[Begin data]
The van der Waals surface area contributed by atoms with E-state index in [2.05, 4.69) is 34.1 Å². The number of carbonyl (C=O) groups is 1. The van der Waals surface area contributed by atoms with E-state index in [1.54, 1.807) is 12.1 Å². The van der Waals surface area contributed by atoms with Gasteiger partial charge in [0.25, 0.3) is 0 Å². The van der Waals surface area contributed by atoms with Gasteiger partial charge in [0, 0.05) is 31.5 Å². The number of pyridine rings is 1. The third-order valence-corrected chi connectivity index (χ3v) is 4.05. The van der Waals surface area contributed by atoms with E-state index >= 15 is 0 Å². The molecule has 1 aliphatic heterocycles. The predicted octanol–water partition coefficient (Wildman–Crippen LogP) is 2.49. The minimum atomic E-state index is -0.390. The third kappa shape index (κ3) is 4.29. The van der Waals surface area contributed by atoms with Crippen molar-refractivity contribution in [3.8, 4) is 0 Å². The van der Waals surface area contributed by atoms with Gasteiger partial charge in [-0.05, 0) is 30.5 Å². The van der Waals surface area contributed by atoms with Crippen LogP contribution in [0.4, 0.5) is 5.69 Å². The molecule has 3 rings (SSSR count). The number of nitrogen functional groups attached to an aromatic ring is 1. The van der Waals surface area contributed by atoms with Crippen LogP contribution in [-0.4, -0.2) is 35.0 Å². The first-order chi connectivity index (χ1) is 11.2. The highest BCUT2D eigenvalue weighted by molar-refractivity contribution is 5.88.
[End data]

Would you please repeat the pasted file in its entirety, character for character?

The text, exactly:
The van der Waals surface area contributed by atoms with E-state index in [2.05, 4.69) is 34.1 Å². The number of carbonyl (C=O) groups is 1. The van der Waals surface area contributed by atoms with E-state index in [1.54, 1.807) is 12.1 Å². The van der Waals surface area contributed by atoms with Gasteiger partial charge in [0.25, 0.3) is 0 Å². The van der Waals surface area contributed by atoms with Gasteiger partial charge in [0, 0.05) is 31.5 Å². The number of pyridine rings is 1. The third-order valence-corrected chi connectivity index (χ3v) is 4.05. The van der Waals surface area contributed by atoms with E-state index >= 15 is 0 Å². The molecule has 1 aliphatic heterocycles. The predicted octanol–water partition coefficient (Wildman–Crippen LogP) is 2.49. The minimum atomic E-state index is -0.390. The third kappa shape index (κ3) is 4.29. The van der Waals surface area contributed by atoms with Crippen molar-refractivity contribution in [3.8, 4) is 0 Å². The van der Waals surface area contributed by atoms with Gasteiger partial charge in [-0.05, 0) is 30.5 Å². The van der Waals surface area contributed by atoms with Crippen LogP contribution in [0.4, 0.5) is 5.69 Å². The molecule has 3 rings (SSSR count). The number of nitrogen functional groups attached to an aromatic ring is 1. The van der Waals surface area contributed by atoms with Crippen LogP contribution in [-0.4, -0.2) is 35.0 Å². The first-order chi connectivity index (χ1) is 11.2. The highest BCUT2D eigenvalue weighted by molar-refractivity contribution is 5.88.